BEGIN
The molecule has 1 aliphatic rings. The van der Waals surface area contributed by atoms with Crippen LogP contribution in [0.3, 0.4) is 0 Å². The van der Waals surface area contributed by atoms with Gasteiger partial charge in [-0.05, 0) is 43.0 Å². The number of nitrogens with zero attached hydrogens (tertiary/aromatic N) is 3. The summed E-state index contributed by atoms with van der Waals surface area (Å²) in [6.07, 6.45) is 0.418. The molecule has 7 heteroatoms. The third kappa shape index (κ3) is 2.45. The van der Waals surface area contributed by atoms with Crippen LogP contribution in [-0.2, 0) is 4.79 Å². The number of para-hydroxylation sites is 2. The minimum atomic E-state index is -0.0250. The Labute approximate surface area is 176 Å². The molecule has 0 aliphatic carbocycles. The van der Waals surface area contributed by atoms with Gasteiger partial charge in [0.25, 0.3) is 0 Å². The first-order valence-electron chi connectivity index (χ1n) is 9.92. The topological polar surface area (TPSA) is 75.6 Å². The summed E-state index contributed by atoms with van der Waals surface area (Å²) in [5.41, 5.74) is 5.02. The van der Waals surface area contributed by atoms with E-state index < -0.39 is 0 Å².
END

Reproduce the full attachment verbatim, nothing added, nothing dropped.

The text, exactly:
The molecule has 1 aliphatic rings. The van der Waals surface area contributed by atoms with Crippen LogP contribution in [0.3, 0.4) is 0 Å². The van der Waals surface area contributed by atoms with Gasteiger partial charge in [-0.05, 0) is 43.0 Å². The number of nitrogens with zero attached hydrogens (tertiary/aromatic N) is 3. The summed E-state index contributed by atoms with van der Waals surface area (Å²) in [6.07, 6.45) is 0.418. The molecule has 7 heteroatoms. The third kappa shape index (κ3) is 2.45. The van der Waals surface area contributed by atoms with Crippen LogP contribution in [-0.2, 0) is 4.79 Å². The number of para-hydroxylation sites is 2. The minimum atomic E-state index is -0.0250. The Labute approximate surface area is 176 Å². The molecule has 0 aliphatic carbocycles. The van der Waals surface area contributed by atoms with Gasteiger partial charge in [0.25, 0.3) is 0 Å². The first-order valence-electron chi connectivity index (χ1n) is 9.92. The topological polar surface area (TPSA) is 75.6 Å². The summed E-state index contributed by atoms with van der Waals surface area (Å²) in [5.41, 5.74) is 5.02. The van der Waals surface area contributed by atoms with E-state index < -0.39 is 0 Å².